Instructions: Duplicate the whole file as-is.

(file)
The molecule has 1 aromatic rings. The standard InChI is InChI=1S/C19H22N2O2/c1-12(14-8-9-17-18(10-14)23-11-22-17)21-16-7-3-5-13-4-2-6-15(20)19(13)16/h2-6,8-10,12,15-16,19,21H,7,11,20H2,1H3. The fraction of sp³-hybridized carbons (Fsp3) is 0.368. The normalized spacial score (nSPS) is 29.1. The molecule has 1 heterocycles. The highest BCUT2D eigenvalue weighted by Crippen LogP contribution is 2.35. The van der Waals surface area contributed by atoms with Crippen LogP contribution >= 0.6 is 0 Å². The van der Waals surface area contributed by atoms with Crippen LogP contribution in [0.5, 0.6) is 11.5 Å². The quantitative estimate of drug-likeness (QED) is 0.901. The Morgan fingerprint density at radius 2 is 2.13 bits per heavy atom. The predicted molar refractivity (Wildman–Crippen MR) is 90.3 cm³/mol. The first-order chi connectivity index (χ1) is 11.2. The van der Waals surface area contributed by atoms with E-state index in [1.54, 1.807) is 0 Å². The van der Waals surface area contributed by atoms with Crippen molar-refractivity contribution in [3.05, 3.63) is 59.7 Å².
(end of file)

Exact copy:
The molecule has 1 aromatic rings. The standard InChI is InChI=1S/C19H22N2O2/c1-12(14-8-9-17-18(10-14)23-11-22-17)21-16-7-3-5-13-4-2-6-15(20)19(13)16/h2-6,8-10,12,15-16,19,21H,7,11,20H2,1H3. The fraction of sp³-hybridized carbons (Fsp3) is 0.368. The normalized spacial score (nSPS) is 29.1. The molecule has 1 heterocycles. The highest BCUT2D eigenvalue weighted by Crippen LogP contribution is 2.35. The van der Waals surface area contributed by atoms with Crippen LogP contribution >= 0.6 is 0 Å². The van der Waals surface area contributed by atoms with Crippen LogP contribution in [0.5, 0.6) is 11.5 Å². The quantitative estimate of drug-likeness (QED) is 0.901. The Morgan fingerprint density at radius 2 is 2.13 bits per heavy atom. The predicted molar refractivity (Wildman–Crippen MR) is 90.3 cm³/mol. The first-order chi connectivity index (χ1) is 11.2. The van der Waals surface area contributed by atoms with E-state index in [1.54, 1.807) is 0 Å². The van der Waals surface area contributed by atoms with Crippen molar-refractivity contribution in [3.05, 3.63) is 59.7 Å².